This exhibition brings together three Sydney-based female printmakers who are drawn to exploration of shadow and light in their works on paper. Katika Schultz, Isabella Kennedy and Charlotte Fetherston consider the shadow as its own entity, working with its ability to construct illusion and visual play, as well as the personal and psychological introspection of the self. Various print mediums are employed including etching, collage, woodcut and watercolour monoprints.
Join Katika, Charlotte and Isabella for a free printmaking demonstration on the Tiliqua Tiliqua etching press. Using mediums ranging from Etching, Monotype, Eucalyptus transfer and Woodcut, each artist will take you through the steps of inking up and printing their plates. Then you can have a turn with some origami hand printing and take home your own little creation.
ABOUT THE ARTISTS
Katika Schultz incorporates elements from her surroundings like fallen bark and considers negative space between the objects that surround her and the shadows cast in daily life. Redrawing their shapes and using multiple textured materials, the artist turns them into abstracted landscapes, shrines and motifs in monoprint form. This abstraction of the personal is playful and light, allowing heavy states of mood to shift and the ability to see daily life in a whimsical state of flux.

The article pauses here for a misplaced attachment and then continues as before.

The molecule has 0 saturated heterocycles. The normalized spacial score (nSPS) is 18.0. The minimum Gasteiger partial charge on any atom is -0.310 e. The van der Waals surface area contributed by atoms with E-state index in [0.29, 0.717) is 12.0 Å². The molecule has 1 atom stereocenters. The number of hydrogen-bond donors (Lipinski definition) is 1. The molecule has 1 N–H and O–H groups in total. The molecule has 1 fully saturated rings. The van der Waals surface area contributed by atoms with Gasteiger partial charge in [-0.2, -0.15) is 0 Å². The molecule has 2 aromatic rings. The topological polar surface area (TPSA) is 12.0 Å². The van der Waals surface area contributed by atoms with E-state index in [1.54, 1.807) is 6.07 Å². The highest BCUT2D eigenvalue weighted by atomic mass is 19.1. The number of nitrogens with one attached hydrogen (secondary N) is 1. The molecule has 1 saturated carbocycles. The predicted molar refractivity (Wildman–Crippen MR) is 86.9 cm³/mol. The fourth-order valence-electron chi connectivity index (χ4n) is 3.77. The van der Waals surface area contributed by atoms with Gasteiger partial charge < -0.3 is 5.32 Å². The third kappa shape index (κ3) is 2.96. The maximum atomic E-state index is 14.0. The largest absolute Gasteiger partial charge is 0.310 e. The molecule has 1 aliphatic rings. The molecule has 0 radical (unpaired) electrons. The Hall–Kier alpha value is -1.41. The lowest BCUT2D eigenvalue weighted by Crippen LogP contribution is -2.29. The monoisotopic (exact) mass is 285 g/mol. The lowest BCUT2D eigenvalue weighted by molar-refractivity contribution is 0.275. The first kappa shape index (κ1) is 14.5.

Charlotte Fetherston explores how architectural spaces both literal and of the mind relate to direct and diffused light. To the artist, the play of light in our surroundings evokes a sense of nostalgia, and aiming to capture this personal and often fleeting sensation visually is the motivation behind much of her work. Charlotte’s recent works are explorations into multi-plate printing and collage to create secondary, ambiguous architectural spaces with an element of shadow and memory. The viewer’s eye tries to make sense of each image individually, but must settle on one complex, variegated, composition.
Drawing from a constellation of photographic languages, Isabella Kennedy explores shifting registers of motion through the motif of falling, to consider processes of perception and spatial relationships. We fall together, in love, apart and out of touch – falling is at its heart a relational dialogue. Contrasting strategies of suspension and inversion resist traditional spatial trajectories, while porous and interwoven surfaces seek to activate a sense of haptic, embodied visuality. Dialectical tensions of presence and absence, movement and stasis, separation and interdependence echo through the work, as boundaries soften and edges of the self blur.